Jacob Newton was born in Edinburgh.
in the colony on the
Andromeda in 1823 . The Andromeda called
at Hobart before proceeding to Sydney. Those passengers
travelling on to Sydney included
James McClymont and his
wife Nancy, Beresford Hudson,
David Ralston, Joseph Threw, John Morrison and wife, Michael
McDonald, John McCormack and
Rev. John D. Lang.
In 1823 Jacob Newton applied
for a land grant and received the following reply from the
Colonial Secretary's Office:
6th November 1823
In reply to your letter of the 4th instant, I
am directed by the Governor to acquaint you that he will
make you a grant of 1200 acres of land in any part of the
colony already surveyed and will order four convict servants
to be assigned to you, who with yourself will be victualled
for six months from the date of your taking possession of
your said land.
I am sir, F. Goulburn.
Three years later in 1826, his parents, sister and brother
arrived on the
Greenock, under Commander John Miller......father
Andrew age 56, mother Jane age 50, brother William age 28
and sister Catherine age 8. Andrew Newton and his family
also settled in the Williams River district.
arriving in Sydney on the Greenock included
Gavin Ralston, Rev. McGarvie
as well as several other gentlemen.
A notice placed
in the Australian by Jacob Newton in June 1827 reveals some
of the difficulties for farmers in the district...... Whereas in driving cattle between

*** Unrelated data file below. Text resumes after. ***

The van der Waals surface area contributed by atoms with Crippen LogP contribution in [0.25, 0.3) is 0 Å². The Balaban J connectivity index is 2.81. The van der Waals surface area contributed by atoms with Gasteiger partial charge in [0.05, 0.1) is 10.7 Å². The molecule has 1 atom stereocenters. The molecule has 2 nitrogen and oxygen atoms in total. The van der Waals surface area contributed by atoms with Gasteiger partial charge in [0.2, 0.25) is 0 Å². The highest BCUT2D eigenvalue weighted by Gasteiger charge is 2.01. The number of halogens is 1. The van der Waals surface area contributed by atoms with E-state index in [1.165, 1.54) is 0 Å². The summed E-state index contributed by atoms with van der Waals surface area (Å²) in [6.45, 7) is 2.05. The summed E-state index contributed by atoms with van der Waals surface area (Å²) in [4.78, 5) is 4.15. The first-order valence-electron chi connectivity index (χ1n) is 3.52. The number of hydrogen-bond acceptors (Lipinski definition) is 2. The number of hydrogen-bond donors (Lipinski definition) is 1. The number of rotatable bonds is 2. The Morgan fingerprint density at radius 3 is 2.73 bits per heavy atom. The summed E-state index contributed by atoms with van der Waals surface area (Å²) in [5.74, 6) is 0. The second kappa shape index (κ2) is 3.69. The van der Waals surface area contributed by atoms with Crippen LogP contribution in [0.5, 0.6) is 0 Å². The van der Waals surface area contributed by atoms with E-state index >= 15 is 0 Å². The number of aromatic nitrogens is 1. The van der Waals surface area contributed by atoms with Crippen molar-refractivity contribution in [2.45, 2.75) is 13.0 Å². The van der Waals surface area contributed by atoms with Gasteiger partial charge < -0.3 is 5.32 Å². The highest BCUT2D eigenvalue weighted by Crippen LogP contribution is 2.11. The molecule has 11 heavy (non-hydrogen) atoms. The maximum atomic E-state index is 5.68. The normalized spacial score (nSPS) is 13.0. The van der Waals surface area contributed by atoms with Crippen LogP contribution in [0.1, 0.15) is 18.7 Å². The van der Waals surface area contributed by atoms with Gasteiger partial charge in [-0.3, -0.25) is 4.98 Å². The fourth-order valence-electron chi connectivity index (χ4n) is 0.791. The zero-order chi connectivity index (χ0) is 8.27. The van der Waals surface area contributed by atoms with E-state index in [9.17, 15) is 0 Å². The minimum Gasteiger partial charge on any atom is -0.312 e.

Parramatta and Hunter's River a young bull not branded about
18 months old joined the flock and may be had at the farm of
the undersigned upon paying the necessary expenses: Also in
driving said cattle, either from the evil intentions of the
men in charge, or some other reason a number were left
behind. Whoever will bring the same to the farm shall
receive a reward of four dollars per head for each beast so
found....The Australian 13 June 1827.
Jacob Newton was offering 1000 acres of his farm to let for
the term of three or four years.. There were about 25 acres
cleared of which 15 were in cultivation. There was an
abundant supply of water in the driest seasons and an
extensive run at the back. The soil was alluvial. Possession
was offered immediately and the growing crop either paid for
on a valuation or cropped when ripe by the present tenant.
Cattle rustling had become a problem in the district
in the 1830's and a Society for the Protection of Stock was
formed with John Wighton as
Director. Jacob Newton had a number of stray cattle running
between the Williams River on the west and the coast on the
east and the scrubby and swampy nature of the country had
prevented him making a complete muster in former years, and
a number of them were without brands. In 1835 he had
mustered them and disposed of all of them to the
Agricultural Company. (1)
He probably suffered
financial hardship in the depression of the early 1840's and
in 1843, the year his father Andrew died, he took out a loan
of £200 from Edmond Healy of Sydney. He remained on his
estate at the Williams River and in 1844 he and
George Mossman were both
fined for non attendance as a jurors.
By 1845 the
widow of his creditor was calling in the loan - Mary Ann
Healy widow and executrix of Edmond Healy gave notice that
the 460 acres used to secure the loan of £200 in 1843 was
required to be repaid with interest within one month of the
In August 1847 an occupation license for
1150 acres at Genena Hill occupied by Jacob Newton was about
to expire and was to be re-auctioned in September of that
year. Genena Hill was an early name for that area north of
the Myall Lakes that later became known as Violet Hill.
Greville's 1872 directory Jacob Newton is listed as a
grazier. He died at Boolambayte Creek, Myall Lakes, in 1881.
Notes & Links:
Genealogy of the Newton family by Evon Williams
(1)Sydney Gazette 5 December 1835